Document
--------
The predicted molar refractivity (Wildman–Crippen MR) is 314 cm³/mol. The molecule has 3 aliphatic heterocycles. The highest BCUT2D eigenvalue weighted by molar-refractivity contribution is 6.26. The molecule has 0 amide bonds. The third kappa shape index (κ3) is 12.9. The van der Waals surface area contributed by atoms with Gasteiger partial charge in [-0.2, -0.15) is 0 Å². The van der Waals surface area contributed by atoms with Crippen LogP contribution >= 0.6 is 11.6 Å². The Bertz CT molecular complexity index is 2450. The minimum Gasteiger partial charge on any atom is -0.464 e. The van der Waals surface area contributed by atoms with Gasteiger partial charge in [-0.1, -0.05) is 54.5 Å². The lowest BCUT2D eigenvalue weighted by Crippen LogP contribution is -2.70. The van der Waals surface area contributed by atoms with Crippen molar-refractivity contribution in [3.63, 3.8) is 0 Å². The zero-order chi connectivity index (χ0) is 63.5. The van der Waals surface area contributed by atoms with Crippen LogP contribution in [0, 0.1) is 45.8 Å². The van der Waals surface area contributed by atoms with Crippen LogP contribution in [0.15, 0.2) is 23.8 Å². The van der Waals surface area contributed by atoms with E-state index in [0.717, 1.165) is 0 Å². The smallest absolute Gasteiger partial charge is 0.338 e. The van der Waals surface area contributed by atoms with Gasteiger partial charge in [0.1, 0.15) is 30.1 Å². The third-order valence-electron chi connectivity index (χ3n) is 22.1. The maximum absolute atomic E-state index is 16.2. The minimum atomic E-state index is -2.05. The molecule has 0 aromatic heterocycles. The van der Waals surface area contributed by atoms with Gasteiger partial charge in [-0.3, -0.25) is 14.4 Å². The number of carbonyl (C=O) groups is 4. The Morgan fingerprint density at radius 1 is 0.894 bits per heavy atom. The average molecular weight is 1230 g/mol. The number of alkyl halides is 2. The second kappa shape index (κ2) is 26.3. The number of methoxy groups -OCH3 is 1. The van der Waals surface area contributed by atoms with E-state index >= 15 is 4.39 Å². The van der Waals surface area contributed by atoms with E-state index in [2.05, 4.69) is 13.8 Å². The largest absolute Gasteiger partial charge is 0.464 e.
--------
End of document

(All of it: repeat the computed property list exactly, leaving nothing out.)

The predicted molar refractivity (Wildman–Crippen MR) is 314 cm³/mol. The molecule has 3 aliphatic heterocycles. The highest BCUT2D eigenvalue weighted by molar-refractivity contribution is 6.26. The molecule has 0 amide bonds. The third kappa shape index (κ3) is 12.9. The van der Waals surface area contributed by atoms with Gasteiger partial charge in [-0.2, -0.15) is 0 Å². The van der Waals surface area contributed by atoms with Crippen LogP contribution >= 0.6 is 11.6 Å². The Bertz CT molecular complexity index is 2450. The minimum Gasteiger partial charge on any atom is -0.464 e. The van der Waals surface area contributed by atoms with Gasteiger partial charge in [-0.1, -0.05) is 54.5 Å². The lowest BCUT2D eigenvalue weighted by Crippen LogP contribution is -2.70. The van der Waals surface area contributed by atoms with Crippen molar-refractivity contribution in [3.63, 3.8) is 0 Å². The zero-order chi connectivity index (χ0) is 63.5. The van der Waals surface area contributed by atoms with Crippen LogP contribution in [0, 0.1) is 45.8 Å². The van der Waals surface area contributed by atoms with Crippen LogP contribution in [0.15, 0.2) is 23.8 Å². The van der Waals surface area contributed by atoms with E-state index in [0.717, 1.165) is 0 Å². The smallest absolute Gasteiger partial charge is 0.338 e. The van der Waals surface area contributed by atoms with Gasteiger partial charge in [0.1, 0.15) is 30.1 Å². The third-order valence-electron chi connectivity index (χ3n) is 22.1. The maximum absolute atomic E-state index is 16.2. The minimum atomic E-state index is -2.05. The molecule has 0 aromatic heterocycles. The van der Waals surface area contributed by atoms with Gasteiger partial charge in [-0.3, -0.25) is 14.4 Å². The number of carbonyl (C=O) groups is 4. The Morgan fingerprint density at radius 1 is 0.894 bits per heavy atom. The average molecular weight is 1230 g/mol. The number of alkyl halides is 2. The second kappa shape index (κ2) is 26.3. The number of methoxy groups -OCH3 is 1. The van der Waals surface area contributed by atoms with E-state index >= 15 is 4.39 Å². The van der Waals surface area contributed by atoms with E-state index in [2.05, 4.69) is 13.8 Å². The largest absolute Gasteiger partial charge is 0.464 e.